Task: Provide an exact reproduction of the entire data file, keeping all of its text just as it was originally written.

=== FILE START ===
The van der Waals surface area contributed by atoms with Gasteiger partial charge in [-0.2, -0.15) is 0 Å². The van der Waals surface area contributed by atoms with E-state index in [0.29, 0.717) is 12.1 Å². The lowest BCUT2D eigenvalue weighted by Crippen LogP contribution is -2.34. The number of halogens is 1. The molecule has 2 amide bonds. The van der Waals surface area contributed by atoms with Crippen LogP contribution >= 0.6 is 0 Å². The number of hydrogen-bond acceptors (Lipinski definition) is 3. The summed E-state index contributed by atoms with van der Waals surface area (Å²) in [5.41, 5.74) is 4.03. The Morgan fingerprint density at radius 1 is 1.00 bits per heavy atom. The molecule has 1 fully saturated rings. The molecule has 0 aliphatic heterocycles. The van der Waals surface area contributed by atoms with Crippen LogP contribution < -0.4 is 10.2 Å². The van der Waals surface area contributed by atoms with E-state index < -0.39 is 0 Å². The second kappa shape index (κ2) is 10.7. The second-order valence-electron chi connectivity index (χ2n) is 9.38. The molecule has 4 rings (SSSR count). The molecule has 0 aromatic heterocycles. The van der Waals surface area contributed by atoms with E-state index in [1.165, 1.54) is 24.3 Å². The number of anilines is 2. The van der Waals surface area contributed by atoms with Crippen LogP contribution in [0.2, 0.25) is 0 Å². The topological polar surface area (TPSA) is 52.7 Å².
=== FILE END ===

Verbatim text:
The van der Waals surface area contributed by atoms with Gasteiger partial charge in [-0.2, -0.15) is 0 Å². The van der Waals surface area contributed by atoms with E-state index in [0.29, 0.717) is 12.1 Å². The lowest BCUT2D eigenvalue weighted by Crippen LogP contribution is -2.34. The number of halogens is 1. The molecule has 2 amide bonds. The van der Waals surface area contributed by atoms with Crippen LogP contribution >= 0.6 is 0 Å². The number of hydrogen-bond acceptors (Lipinski definition) is 3. The summed E-state index contributed by atoms with van der Waals surface area (Å²) in [5.41, 5.74) is 4.03. The Morgan fingerprint density at radius 1 is 1.00 bits per heavy atom. The molecule has 1 fully saturated rings. The molecule has 0 aliphatic heterocycles. The van der Waals surface area contributed by atoms with Crippen LogP contribution < -0.4 is 10.2 Å². The van der Waals surface area contributed by atoms with E-state index < -0.39 is 0 Å². The second kappa shape index (κ2) is 10.7. The second-order valence-electron chi connectivity index (χ2n) is 9.38. The molecule has 4 rings (SSSR count). The molecule has 0 aromatic heterocycles. The van der Waals surface area contributed by atoms with E-state index in [1.165, 1.54) is 24.3 Å². The number of anilines is 2. The van der Waals surface area contributed by atoms with Crippen LogP contribution in [0.2, 0.25) is 0 Å². The topological polar surface area (TPSA) is 52.7 Å².